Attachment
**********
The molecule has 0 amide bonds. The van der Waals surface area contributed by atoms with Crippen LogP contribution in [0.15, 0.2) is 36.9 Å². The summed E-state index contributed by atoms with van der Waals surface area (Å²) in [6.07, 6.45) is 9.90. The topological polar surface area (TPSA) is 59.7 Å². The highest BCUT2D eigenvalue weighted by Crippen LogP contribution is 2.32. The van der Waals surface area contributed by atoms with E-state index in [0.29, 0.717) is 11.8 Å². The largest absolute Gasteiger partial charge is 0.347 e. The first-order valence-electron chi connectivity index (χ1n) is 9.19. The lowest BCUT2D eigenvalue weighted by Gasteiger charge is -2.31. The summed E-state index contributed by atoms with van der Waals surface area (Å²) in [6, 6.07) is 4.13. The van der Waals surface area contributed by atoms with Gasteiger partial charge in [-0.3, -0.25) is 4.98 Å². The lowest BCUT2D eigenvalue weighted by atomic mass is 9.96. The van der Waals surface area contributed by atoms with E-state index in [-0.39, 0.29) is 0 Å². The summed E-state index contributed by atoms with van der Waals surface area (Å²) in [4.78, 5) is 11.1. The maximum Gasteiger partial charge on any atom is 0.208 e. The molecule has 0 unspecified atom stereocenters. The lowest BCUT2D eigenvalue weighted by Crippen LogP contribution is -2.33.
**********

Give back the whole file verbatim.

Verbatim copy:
The molecule has 0 amide bonds. The van der Waals surface area contributed by atoms with Crippen LogP contribution in [0.15, 0.2) is 36.9 Å². The summed E-state index contributed by atoms with van der Waals surface area (Å²) in [6.07, 6.45) is 9.90. The topological polar surface area (TPSA) is 59.7 Å². The highest BCUT2D eigenvalue weighted by Crippen LogP contribution is 2.32. The van der Waals surface area contributed by atoms with E-state index in [0.29, 0.717) is 11.8 Å². The largest absolute Gasteiger partial charge is 0.347 e. The first-order valence-electron chi connectivity index (χ1n) is 9.19. The lowest BCUT2D eigenvalue weighted by Gasteiger charge is -2.31. The summed E-state index contributed by atoms with van der Waals surface area (Å²) in [6, 6.07) is 4.13. The van der Waals surface area contributed by atoms with Gasteiger partial charge in [-0.3, -0.25) is 4.98 Å². The lowest BCUT2D eigenvalue weighted by atomic mass is 9.96. The van der Waals surface area contributed by atoms with E-state index in [-0.39, 0.29) is 0 Å². The summed E-state index contributed by atoms with van der Waals surface area (Å²) in [4.78, 5) is 11.1. The maximum Gasteiger partial charge on any atom is 0.208 e. The molecule has 0 unspecified atom stereocenters. The lowest BCUT2D eigenvalue weighted by Crippen LogP contribution is -2.33.